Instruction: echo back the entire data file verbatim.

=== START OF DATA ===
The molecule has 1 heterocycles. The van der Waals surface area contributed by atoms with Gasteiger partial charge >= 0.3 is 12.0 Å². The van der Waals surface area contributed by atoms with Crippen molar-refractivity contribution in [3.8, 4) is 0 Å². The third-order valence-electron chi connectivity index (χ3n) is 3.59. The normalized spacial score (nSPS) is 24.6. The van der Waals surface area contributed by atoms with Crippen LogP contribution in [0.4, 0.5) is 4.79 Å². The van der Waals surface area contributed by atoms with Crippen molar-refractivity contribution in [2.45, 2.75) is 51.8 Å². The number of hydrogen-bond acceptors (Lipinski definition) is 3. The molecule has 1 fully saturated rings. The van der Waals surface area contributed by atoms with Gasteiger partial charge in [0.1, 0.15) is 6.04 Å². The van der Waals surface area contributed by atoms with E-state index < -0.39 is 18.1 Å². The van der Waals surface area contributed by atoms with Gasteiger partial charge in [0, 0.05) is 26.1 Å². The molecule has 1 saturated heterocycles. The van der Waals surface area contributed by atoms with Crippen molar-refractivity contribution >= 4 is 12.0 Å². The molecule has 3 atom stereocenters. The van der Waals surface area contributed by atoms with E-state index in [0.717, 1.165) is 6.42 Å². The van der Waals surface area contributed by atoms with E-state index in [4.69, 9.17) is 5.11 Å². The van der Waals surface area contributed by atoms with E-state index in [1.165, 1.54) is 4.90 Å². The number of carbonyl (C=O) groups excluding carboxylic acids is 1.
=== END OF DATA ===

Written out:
The molecule has 1 heterocycles. The van der Waals surface area contributed by atoms with Gasteiger partial charge >= 0.3 is 12.0 Å². The van der Waals surface area contributed by atoms with Crippen molar-refractivity contribution in [3.8, 4) is 0 Å². The third-order valence-electron chi connectivity index (χ3n) is 3.59. The normalized spacial score (nSPS) is 24.6. The van der Waals surface area contributed by atoms with Crippen LogP contribution in [0.4, 0.5) is 4.79 Å². The van der Waals surface area contributed by atoms with Crippen molar-refractivity contribution in [2.45, 2.75) is 51.8 Å². The number of hydrogen-bond acceptors (Lipinski definition) is 3. The molecule has 1 fully saturated rings. The van der Waals surface area contributed by atoms with Gasteiger partial charge in [0.1, 0.15) is 6.04 Å². The van der Waals surface area contributed by atoms with E-state index < -0.39 is 18.1 Å². The van der Waals surface area contributed by atoms with Gasteiger partial charge in [0, 0.05) is 26.1 Å². The molecule has 1 saturated heterocycles. The van der Waals surface area contributed by atoms with Crippen molar-refractivity contribution >= 4 is 12.0 Å². The molecule has 3 atom stereocenters. The van der Waals surface area contributed by atoms with E-state index in [0.717, 1.165) is 6.42 Å². The van der Waals surface area contributed by atoms with E-state index in [4.69, 9.17) is 5.11 Å². The van der Waals surface area contributed by atoms with E-state index in [1.165, 1.54) is 4.90 Å². The number of carbonyl (C=O) groups excluding carboxylic acids is 1.